Funerals, Death and the Positive Spin – Is Mainstream Funeral Culture a Good Thing?
We wrote about Thomas Lynch and the PBS documentary that came out of his writings in a previous post. We discussed the idea of becoming desensitized to death and hearses as a result of disconnecting ourselves from deceased loved ones in many ways. Today, I ask this question: Do people that search and buy hearses for sale for everyday use change our perception of death?
In some ways, people that buy funeral cars and hearses for sale for their own personal adventures can have an impact on our culture’s view of death. There was a time when the sight of a hearse would cause people to take a step back out of respect for the dead. People would pull over to the side of the road when they saw a procession of funeral cars. But that’s not the case today. It happens, but it’s much rarer than it used to be.
Don’t get me wrong. I’m not saying people shouldn’t have the right to go to their local dealer and buy hearses for sale. These are great cars with a large amount of storage capacity. But do they desensitize us to the idea of death when we see people joyriding around in them? Maybe in some ways it’s a good thing to become desensitized to death as long as we still remember to respect both the living and the deceased.
And I’m not the only one.
In an interview, Thomas Lynch stated he, too, saw a change in the public attitude towards death. “I think we’re among the first couplegenerations for whom the presence of the dead at their funerals has become optional, and I see that as probably not good news for the culture at large.” In the interview he says, “Sometime in the mid-60s, probably having a lot to do with Jessica Mitford’s book [The American Way of Death] and a lot to do with other social factors, there was sort of the triumphalist American sense that we didn’t have to deal with any discomforts. We saw people start organizing these commemorative events to which everyone was invited but the dead guy. The finger food was good, the talk was uplifting, the music was life-affirming; someone, usually the reverend clergy, could be counted on to declare closure, usually just before the Merlot ran out, and everyone was there but the one who had died.”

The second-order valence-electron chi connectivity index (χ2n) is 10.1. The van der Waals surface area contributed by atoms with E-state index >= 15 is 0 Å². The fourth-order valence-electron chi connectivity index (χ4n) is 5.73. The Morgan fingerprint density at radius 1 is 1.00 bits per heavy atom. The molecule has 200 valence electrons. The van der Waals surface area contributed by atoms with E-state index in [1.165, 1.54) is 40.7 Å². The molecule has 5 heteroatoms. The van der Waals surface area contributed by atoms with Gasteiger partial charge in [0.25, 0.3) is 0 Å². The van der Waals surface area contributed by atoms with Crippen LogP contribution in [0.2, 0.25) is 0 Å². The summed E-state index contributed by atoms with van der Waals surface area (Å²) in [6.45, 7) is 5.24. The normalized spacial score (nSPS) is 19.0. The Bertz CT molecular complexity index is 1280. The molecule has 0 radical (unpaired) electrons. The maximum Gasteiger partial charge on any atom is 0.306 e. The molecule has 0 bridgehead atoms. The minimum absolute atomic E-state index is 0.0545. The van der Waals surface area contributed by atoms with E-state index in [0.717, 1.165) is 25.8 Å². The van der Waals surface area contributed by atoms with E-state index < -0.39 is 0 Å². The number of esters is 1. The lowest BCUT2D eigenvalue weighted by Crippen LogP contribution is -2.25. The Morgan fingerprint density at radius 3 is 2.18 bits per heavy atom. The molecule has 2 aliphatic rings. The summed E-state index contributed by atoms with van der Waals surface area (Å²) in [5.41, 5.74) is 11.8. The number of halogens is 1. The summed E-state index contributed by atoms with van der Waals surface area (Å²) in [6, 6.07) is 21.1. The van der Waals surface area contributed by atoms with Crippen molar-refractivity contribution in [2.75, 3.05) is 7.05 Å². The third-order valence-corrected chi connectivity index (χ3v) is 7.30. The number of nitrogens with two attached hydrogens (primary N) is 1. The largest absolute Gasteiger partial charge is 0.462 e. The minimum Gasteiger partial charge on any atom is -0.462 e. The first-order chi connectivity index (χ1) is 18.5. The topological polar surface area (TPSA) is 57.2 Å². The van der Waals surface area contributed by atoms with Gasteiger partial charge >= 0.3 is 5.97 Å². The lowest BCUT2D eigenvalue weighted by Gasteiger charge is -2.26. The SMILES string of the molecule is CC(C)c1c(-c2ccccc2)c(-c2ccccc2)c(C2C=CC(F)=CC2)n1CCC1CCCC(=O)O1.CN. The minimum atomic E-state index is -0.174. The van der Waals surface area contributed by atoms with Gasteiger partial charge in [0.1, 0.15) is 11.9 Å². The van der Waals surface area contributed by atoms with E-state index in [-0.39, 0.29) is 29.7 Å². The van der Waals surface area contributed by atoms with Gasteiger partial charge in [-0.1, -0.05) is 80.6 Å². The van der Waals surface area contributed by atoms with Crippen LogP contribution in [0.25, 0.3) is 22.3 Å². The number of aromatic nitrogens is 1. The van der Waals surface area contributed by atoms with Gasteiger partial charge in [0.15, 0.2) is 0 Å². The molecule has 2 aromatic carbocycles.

Lynch is, of course, absolutely correct. There has certainly been an increase in memorials that are touted as “Celebrations of Life” as opposed to traditional, somber funerals. Lynch states “And we come away from these memorial events, these celebrations of life, with the increasing sense that something is missing. And something is. What is missing is the corpse: the thing itself, not the idea of the thing.”
Is putting a positive spin on funerals a good thing? Should we normalize hearses as simply just another vehicle on the secondhand market? Should those cars and other funeral equipment or accessories be used for decoration or entertainment? Is mainstream Funeral Culture a good thing? Does it bring us closer to coping with death or simply work to disguise it? Let us know your thoughts about death, hearses and anything else you have on your mind.